At one point the Libertaria cast/crew list counted over two dozen mostly professional and student singers, actors, animators, and musicians. While individuals in South America and Europe were interested in the project, in the end the cast/crew consisted of people living in the US, with the core cast numbering eight singers and several musicians and animators. I auditioned through Music Xray or through e-mail. Singers and animators sent me samples of their work and I based my selection on talent and availability. They are art professionals or graduates starting their professional careers and Libertariafeatures a wide range of artists, such as music tech guru Perry R. Cook, indie rocker Matt Meadows, pop singer Joe Cameron, opera singer Jennifer Hermansky and pianist Yvette Teel.

Are you the sole author of the opera, or have others contributed music,too?

I wrote the libretto over several months, going to coffee shops and journaling like a madwoman in a dilapidated notebook. Normally it takes months for me to write a song, but for Libertaria I knew what I wanted immediately. I would close my eyes, sing the lines, and write. The music is a hybrid of experimental electronica, avant-garde classical, and film music. There is a definite “sci-fi” element in all my work. In Libertaria, the music was inspired by everything from Bernard Herrmann to the Trans-Siberian Orchestra to Wagner to every cliché sci-fi score you have ever heard. My music twists your mind, makes you think,but is also fun.

In order to channel the different contributions, I used, to set up “Cast Rehearsal Albums”. These contained scores, an instruction packet, the script, and individual click tracks with piano for recording. Cast members recorded their individual parts, and sent me multiple takes to choose from. I then mixed these into the final score, combing through over 1000 takes for the mix. The roles of Simeon, The Nurse, and Libertaria each had two singers assigned to them, which gave me more freedom in editing. For example, Matt Meadows and Perry R. Cook have very distinct singing styles, and I was able to literally combine their voices for “Metal Ink” and “Absolution”, Simeon’s big solo numbers. Film composer Patrick Rundbladh did the final master.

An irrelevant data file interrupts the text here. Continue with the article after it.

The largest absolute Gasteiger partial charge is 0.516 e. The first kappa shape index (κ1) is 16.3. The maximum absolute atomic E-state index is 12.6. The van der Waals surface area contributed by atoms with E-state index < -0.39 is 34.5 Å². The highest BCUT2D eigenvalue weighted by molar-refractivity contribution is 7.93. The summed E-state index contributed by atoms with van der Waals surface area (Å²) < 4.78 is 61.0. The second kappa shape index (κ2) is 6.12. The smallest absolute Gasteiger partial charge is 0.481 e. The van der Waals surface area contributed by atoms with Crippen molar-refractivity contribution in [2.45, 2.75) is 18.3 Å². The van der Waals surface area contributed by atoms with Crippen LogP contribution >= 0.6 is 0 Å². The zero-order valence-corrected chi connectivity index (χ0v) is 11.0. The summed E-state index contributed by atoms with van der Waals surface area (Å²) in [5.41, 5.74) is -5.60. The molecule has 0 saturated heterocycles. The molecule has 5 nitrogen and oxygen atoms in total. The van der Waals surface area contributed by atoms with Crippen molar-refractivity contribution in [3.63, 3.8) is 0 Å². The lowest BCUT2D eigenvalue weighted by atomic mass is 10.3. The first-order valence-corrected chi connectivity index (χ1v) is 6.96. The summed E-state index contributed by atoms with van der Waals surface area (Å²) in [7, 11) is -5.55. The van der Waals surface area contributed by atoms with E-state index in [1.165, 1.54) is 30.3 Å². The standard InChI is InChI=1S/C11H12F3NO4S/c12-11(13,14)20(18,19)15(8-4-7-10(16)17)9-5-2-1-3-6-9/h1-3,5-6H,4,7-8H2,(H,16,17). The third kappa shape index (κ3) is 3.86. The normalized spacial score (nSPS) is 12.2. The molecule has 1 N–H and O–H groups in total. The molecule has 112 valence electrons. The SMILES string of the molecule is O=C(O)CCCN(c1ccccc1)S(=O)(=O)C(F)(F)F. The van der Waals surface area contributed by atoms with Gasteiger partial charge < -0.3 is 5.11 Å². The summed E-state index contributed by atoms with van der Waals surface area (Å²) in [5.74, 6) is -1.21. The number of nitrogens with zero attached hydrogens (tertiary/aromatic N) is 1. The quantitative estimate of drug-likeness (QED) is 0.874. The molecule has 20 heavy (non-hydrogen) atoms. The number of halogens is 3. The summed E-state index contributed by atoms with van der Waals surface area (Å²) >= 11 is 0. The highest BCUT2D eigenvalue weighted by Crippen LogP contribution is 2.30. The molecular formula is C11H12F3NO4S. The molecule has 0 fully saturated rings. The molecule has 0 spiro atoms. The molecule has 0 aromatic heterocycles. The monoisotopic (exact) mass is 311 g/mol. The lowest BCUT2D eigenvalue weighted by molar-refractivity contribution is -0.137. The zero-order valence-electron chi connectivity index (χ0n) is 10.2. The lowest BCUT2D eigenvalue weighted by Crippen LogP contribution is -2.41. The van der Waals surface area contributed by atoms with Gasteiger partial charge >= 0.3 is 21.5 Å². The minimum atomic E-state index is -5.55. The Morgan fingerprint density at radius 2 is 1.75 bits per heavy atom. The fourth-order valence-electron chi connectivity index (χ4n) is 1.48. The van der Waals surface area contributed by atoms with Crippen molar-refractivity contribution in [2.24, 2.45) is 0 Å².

Libertaria - The Virtual Opera

Libertaria – The Virtual Opera

Slogans in the trailer like “science controls humanity,” “one girl to save the world,” or “good versus evil” sound a bit one-dimensional. Is there any development in the characters, and why can only a teenage girl save the world?

I wanted to twist the usual stereotypes by making a nerdy girl the protagonist. When I was working on Libertaria I didn’t realize that the Hunger Gameswould make teen heroines a total cliché, but I also decided to create characters that reflect a diverse society. As a Latina and a woman I get tired of being presented with stereotype after stereotype in English-speaking media. Really, if I see one more Latina playing a maid I will puke! My characters are diverse and reflect a wide array of color, abilities, and ethnicity. They are also complex, for there are no clear bad guys or good guys in this opera: everyone has a little bit of good and a little bit of evil in them. Just when you think you know what is going to happen, it turns sideways. It is a story of good versus evil, but also about betrayal, family alliances, truth, and loss. I plan on expanding the story in a novel that will be out in 2014. Libertaria: The Virtual Opera is the first tantalizing taste of a fantastical epic.